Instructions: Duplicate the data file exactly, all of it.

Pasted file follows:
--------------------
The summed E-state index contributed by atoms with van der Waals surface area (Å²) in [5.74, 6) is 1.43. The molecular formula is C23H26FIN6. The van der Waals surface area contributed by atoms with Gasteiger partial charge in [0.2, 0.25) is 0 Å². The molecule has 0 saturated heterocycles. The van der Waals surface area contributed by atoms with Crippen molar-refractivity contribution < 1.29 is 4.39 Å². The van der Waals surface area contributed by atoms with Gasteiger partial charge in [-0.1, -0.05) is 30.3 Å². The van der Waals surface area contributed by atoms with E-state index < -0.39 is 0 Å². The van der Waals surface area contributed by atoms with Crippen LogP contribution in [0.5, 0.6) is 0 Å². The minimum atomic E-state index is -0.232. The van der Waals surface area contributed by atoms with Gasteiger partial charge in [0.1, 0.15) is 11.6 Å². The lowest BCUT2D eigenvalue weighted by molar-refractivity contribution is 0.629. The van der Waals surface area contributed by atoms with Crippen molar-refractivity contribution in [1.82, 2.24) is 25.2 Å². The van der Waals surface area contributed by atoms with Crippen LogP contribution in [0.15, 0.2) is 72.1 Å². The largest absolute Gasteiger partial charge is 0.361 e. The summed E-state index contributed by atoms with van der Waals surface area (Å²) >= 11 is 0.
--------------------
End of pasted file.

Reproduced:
The summed E-state index contributed by atoms with van der Waals surface area (Å²) in [5.74, 6) is 1.43. The molecular formula is C23H26FIN6. The van der Waals surface area contributed by atoms with Gasteiger partial charge in [0.2, 0.25) is 0 Å². The molecule has 0 saturated heterocycles. The van der Waals surface area contributed by atoms with Crippen molar-refractivity contribution < 1.29 is 4.39 Å². The van der Waals surface area contributed by atoms with Gasteiger partial charge in [-0.1, -0.05) is 30.3 Å². The van der Waals surface area contributed by atoms with E-state index < -0.39 is 0 Å². The van der Waals surface area contributed by atoms with Crippen LogP contribution in [0.5, 0.6) is 0 Å². The minimum atomic E-state index is -0.232. The van der Waals surface area contributed by atoms with Gasteiger partial charge in [0.1, 0.15) is 11.6 Å². The lowest BCUT2D eigenvalue weighted by molar-refractivity contribution is 0.629. The van der Waals surface area contributed by atoms with Crippen molar-refractivity contribution in [1.82, 2.24) is 25.2 Å². The van der Waals surface area contributed by atoms with Crippen LogP contribution in [0.15, 0.2) is 72.1 Å². The largest absolute Gasteiger partial charge is 0.361 e. The summed E-state index contributed by atoms with van der Waals surface area (Å²) >= 11 is 0.